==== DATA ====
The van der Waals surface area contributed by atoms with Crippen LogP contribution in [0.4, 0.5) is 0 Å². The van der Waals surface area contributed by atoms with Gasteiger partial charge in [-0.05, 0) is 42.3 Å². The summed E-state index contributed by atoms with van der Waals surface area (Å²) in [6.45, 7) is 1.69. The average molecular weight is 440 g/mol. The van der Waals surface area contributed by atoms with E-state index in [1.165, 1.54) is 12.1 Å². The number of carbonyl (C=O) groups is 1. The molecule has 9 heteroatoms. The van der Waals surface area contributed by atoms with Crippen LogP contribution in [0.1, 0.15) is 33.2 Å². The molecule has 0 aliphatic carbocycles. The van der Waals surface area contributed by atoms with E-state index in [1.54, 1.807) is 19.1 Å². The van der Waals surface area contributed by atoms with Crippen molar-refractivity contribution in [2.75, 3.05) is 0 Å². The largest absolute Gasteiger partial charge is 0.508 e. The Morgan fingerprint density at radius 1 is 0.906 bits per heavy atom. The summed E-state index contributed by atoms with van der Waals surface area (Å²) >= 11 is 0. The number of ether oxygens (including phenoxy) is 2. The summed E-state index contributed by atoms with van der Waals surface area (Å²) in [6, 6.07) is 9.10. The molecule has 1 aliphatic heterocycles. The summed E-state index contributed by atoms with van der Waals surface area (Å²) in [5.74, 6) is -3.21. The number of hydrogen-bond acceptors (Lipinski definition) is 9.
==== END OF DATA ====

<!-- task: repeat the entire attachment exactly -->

The van der Waals surface area contributed by atoms with Crippen LogP contribution in [0.4, 0.5) is 0 Å². The van der Waals surface area contributed by atoms with Gasteiger partial charge in [-0.05, 0) is 42.3 Å². The summed E-state index contributed by atoms with van der Waals surface area (Å²) in [6.45, 7) is 1.69. The average molecular weight is 440 g/mol. The van der Waals surface area contributed by atoms with E-state index in [1.165, 1.54) is 12.1 Å². The number of carbonyl (C=O) groups is 1. The molecule has 9 heteroatoms. The van der Waals surface area contributed by atoms with Crippen LogP contribution in [0.1, 0.15) is 33.2 Å². The molecule has 0 aliphatic carbocycles. The van der Waals surface area contributed by atoms with E-state index in [1.54, 1.807) is 19.1 Å². The van der Waals surface area contributed by atoms with Crippen molar-refractivity contribution in [2.75, 3.05) is 0 Å². The largest absolute Gasteiger partial charge is 0.508 e. The Morgan fingerprint density at radius 1 is 0.906 bits per heavy atom. The summed E-state index contributed by atoms with van der Waals surface area (Å²) >= 11 is 0. The number of ether oxygens (including phenoxy) is 2. The summed E-state index contributed by atoms with van der Waals surface area (Å²) in [6, 6.07) is 9.10. The molecule has 1 aliphatic heterocycles. The summed E-state index contributed by atoms with van der Waals surface area (Å²) in [5.74, 6) is -3.21. The number of hydrogen-bond acceptors (Lipinski definition) is 9.